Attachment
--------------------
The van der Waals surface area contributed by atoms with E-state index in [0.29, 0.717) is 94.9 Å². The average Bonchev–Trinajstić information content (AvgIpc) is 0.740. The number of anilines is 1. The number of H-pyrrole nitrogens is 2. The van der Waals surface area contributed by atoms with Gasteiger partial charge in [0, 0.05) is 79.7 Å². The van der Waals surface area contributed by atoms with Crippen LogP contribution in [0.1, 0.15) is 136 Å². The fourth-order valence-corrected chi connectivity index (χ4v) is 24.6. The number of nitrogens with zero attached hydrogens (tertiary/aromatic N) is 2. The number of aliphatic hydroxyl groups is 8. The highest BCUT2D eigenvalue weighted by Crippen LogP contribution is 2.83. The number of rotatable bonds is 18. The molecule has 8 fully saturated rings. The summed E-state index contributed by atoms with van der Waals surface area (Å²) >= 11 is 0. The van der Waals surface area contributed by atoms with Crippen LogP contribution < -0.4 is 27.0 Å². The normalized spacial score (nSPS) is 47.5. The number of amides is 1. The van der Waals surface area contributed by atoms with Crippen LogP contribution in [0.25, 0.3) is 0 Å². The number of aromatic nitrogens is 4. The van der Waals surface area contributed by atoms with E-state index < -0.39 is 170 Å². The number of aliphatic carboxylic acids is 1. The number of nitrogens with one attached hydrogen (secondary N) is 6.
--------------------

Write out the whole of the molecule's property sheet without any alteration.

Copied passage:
The van der Waals surface area contributed by atoms with E-state index in [0.29, 0.717) is 94.9 Å². The average Bonchev–Trinajstić information content (AvgIpc) is 0.740. The number of anilines is 1. The number of H-pyrrole nitrogens is 2. The van der Waals surface area contributed by atoms with Gasteiger partial charge in [0, 0.05) is 79.7 Å². The van der Waals surface area contributed by atoms with Crippen LogP contribution in [0.1, 0.15) is 136 Å². The fourth-order valence-corrected chi connectivity index (χ4v) is 24.6. The number of nitrogens with zero attached hydrogens (tertiary/aromatic N) is 2. The number of aliphatic hydroxyl groups is 8. The highest BCUT2D eigenvalue weighted by Crippen LogP contribution is 2.83. The number of rotatable bonds is 18. The molecule has 8 fully saturated rings. The summed E-state index contributed by atoms with van der Waals surface area (Å²) >= 11 is 0. The van der Waals surface area contributed by atoms with Crippen LogP contribution < -0.4 is 27.0 Å². The normalized spacial score (nSPS) is 47.5. The number of amides is 1. The van der Waals surface area contributed by atoms with Crippen LogP contribution in [0.25, 0.3) is 0 Å². The number of aromatic nitrogens is 4. The van der Waals surface area contributed by atoms with E-state index < -0.39 is 170 Å². The number of aliphatic carboxylic acids is 1. The number of nitrogens with one attached hydrogen (secondary N) is 6.